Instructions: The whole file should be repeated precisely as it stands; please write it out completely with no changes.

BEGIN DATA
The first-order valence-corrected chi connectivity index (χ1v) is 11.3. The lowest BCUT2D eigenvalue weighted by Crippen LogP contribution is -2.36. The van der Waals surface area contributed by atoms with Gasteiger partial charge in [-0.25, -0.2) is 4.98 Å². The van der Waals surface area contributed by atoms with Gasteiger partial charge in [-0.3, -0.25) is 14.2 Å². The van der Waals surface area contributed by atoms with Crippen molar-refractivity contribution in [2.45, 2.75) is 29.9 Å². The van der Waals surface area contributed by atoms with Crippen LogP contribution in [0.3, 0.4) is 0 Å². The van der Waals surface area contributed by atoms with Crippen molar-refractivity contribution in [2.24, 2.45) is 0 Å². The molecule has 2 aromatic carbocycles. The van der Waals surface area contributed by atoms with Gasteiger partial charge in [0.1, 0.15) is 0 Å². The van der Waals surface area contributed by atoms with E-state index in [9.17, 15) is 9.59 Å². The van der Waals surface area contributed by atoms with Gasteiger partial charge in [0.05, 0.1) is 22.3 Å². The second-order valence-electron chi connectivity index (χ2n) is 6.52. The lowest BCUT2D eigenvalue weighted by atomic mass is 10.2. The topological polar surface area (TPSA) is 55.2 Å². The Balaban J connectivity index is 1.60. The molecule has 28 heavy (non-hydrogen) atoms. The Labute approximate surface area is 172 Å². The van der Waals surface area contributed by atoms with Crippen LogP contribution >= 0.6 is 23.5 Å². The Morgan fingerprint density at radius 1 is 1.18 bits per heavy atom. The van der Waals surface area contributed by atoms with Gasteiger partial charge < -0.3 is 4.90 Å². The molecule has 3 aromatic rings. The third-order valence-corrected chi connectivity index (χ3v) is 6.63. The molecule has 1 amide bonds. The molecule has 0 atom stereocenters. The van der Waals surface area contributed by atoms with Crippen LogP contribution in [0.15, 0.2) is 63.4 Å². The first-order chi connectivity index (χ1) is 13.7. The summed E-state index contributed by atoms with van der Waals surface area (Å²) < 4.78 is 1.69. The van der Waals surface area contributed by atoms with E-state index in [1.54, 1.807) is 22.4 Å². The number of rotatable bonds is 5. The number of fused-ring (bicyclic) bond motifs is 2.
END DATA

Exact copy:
The first-order valence-corrected chi connectivity index (χ1v) is 11.3. The lowest BCUT2D eigenvalue weighted by Crippen LogP contribution is -2.36. The van der Waals surface area contributed by atoms with Gasteiger partial charge in [-0.25, -0.2) is 4.98 Å². The van der Waals surface area contributed by atoms with Gasteiger partial charge in [-0.3, -0.25) is 14.2 Å². The van der Waals surface area contributed by atoms with Crippen molar-refractivity contribution in [2.45, 2.75) is 29.9 Å². The van der Waals surface area contributed by atoms with Crippen LogP contribution in [0.3, 0.4) is 0 Å². The van der Waals surface area contributed by atoms with Crippen molar-refractivity contribution in [2.24, 2.45) is 0 Å². The molecule has 2 aromatic carbocycles. The van der Waals surface area contributed by atoms with Gasteiger partial charge in [0.1, 0.15) is 0 Å². The van der Waals surface area contributed by atoms with E-state index in [9.17, 15) is 9.59 Å². The van der Waals surface area contributed by atoms with Gasteiger partial charge in [0.05, 0.1) is 22.3 Å². The second-order valence-electron chi connectivity index (χ2n) is 6.52. The lowest BCUT2D eigenvalue weighted by atomic mass is 10.2. The topological polar surface area (TPSA) is 55.2 Å². The Balaban J connectivity index is 1.60. The molecule has 28 heavy (non-hydrogen) atoms. The Labute approximate surface area is 172 Å². The van der Waals surface area contributed by atoms with Crippen LogP contribution >= 0.6 is 23.5 Å². The Morgan fingerprint density at radius 1 is 1.18 bits per heavy atom. The van der Waals surface area contributed by atoms with Gasteiger partial charge < -0.3 is 4.90 Å². The molecule has 3 aromatic rings. The third-order valence-corrected chi connectivity index (χ3v) is 6.63. The molecule has 1 amide bonds. The molecule has 0 atom stereocenters. The van der Waals surface area contributed by atoms with Crippen LogP contribution in [0.15, 0.2) is 63.4 Å². The first-order chi connectivity index (χ1) is 13.7. The summed E-state index contributed by atoms with van der Waals surface area (Å²) < 4.78 is 1.69. The van der Waals surface area contributed by atoms with E-state index in [1.54, 1.807) is 22.4 Å². The number of rotatable bonds is 5. The number of fused-ring (bicyclic) bond motifs is 2.